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October 9, 2012
As a captain, Caleb TerBush said he's focused on not letting last week's lopsided loss to Michigan linger, and he's tried to stay positive and optimistic with his teammates to keep them looking forward.
Some players used the term "down but not out" after the game, TerBush said, and he agreed with that message.
"We were down for that one day. We had to look at our mistakes and learn from them. But we're not out," he said. "We know the potential that we have and we've just got to keep moving forward and keep getting better and the pieces are going to fall where they will."
The same sentiment is coming from the head coach, and Danny Hope said he has no concerns his team could carry over any frustration from the previous week.
"Obviously the potential magnitude of this game will get our team's attention and we'll need all of our focus geared toward getting ready to play Wisconsin," Hope said. "I'd be disappointed if we were so weak-minded that we would let a loss linger and affect the outcome of our season. I believe we've weathered the storm.
"We'll bounce back as a football team. I don't have any reservation about that part of it. We have to play better, that's for sure. We're capable of doing so. We're excited about the opportunity this weekend and that's where our focus is at."
The Boilermakers simply can't afford any loss of focus against the Badgers.
The matchup is Purdue's first against a Leaders Division opponent, and many think it could go a long way in determining which team represents that division in the Big Ten championship game.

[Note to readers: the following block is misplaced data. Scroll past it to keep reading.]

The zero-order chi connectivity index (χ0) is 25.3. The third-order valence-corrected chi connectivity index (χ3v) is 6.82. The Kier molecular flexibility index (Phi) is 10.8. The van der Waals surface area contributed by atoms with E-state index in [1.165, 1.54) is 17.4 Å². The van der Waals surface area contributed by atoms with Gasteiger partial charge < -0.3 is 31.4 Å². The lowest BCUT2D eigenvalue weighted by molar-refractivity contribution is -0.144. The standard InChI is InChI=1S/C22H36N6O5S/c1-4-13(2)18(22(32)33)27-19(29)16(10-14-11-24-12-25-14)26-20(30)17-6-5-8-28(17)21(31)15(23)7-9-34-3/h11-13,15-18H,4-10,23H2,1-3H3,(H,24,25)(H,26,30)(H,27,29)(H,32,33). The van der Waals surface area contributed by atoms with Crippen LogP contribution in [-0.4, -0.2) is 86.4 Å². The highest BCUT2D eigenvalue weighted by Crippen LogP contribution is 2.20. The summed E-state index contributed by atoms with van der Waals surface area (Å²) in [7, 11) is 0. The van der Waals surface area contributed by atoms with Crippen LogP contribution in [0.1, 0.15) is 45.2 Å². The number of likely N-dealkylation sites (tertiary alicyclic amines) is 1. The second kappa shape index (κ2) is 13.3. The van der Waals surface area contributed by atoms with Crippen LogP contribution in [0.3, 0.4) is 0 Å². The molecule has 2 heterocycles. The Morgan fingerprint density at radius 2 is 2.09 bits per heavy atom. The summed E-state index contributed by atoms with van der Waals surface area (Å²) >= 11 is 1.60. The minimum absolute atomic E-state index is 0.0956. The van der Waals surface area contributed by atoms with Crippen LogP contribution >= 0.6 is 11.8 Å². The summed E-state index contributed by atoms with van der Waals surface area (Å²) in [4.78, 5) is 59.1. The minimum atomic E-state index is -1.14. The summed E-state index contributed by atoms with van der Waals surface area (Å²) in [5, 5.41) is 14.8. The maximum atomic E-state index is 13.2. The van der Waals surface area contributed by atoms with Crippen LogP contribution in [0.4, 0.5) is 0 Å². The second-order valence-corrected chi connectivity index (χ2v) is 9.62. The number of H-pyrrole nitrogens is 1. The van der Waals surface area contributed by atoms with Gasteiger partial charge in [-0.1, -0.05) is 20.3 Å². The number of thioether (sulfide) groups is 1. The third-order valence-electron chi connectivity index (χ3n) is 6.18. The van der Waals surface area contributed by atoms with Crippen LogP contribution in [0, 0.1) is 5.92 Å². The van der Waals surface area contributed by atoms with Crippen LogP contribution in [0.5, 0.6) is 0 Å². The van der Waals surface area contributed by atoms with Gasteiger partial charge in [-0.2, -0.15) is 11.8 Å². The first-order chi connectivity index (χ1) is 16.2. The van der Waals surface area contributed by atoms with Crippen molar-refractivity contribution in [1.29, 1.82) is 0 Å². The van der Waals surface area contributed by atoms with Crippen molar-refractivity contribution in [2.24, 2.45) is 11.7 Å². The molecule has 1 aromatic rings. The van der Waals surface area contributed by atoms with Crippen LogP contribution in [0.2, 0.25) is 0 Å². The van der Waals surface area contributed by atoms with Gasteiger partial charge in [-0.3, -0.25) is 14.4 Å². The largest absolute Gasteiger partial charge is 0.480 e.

Wisconsin (4-2, 1-1 Big Ten) gets perhaps its two toughest remaining opponents (Michigan State, Ohio State) at home. The Badgers already have a victory over division opponent Illinois.
Wisconsin has won six consecutive games against Purdue and hasn't lost in West Lafayette since 1997.
After the Badgers, the Boilermakers have back-to-back road games against Ohio State and Minnesota.
Hope is quick to point out, though, that Purdue still has plenty of games remaining after this weekend.
"I would hate to think that any one particular game makes or breaks a whole season," Hope said. "But this certainly is a game that could springboard our football team and our program and put us in position to really do some great things as a team and as a program. The magnitude of the game and the opportunity is huge. We all recognize that.
"There's still a lot of great football left to be played. A win this Saturday would be huge for our football team but only if we continue to follow it up with a win the next Saturday and the next Saturday and the bulk of the time throughout the course of the season."
Running back Ralph Bolden was close to seeing the field against Michigan Saturday.
That's a sure sign that he might be ready to go.
"Odds are we'll probably find out this weekend," Hope said. "We weren't exactly sure last weekend; we knew that he was close, or maybe ready. But we (knew we) would feel a little bit better after seeing him get a few more reps in practice and I thought he got some of that done last week."
Bolden, a former All-Big Ten running back, is returning from an ACL injury, his third, suffered in the season-finale last year. He's practiced since the start of training camp, but is only now starting to take on linebackers in pass protection during practice.
Because he's not being tackled, that's his only form of contact, and he's holding up fine.
"We feel a lot more comfortable about playing Ralph this weekend and I think Ralph is a lot more comfortable, as well," Hope said.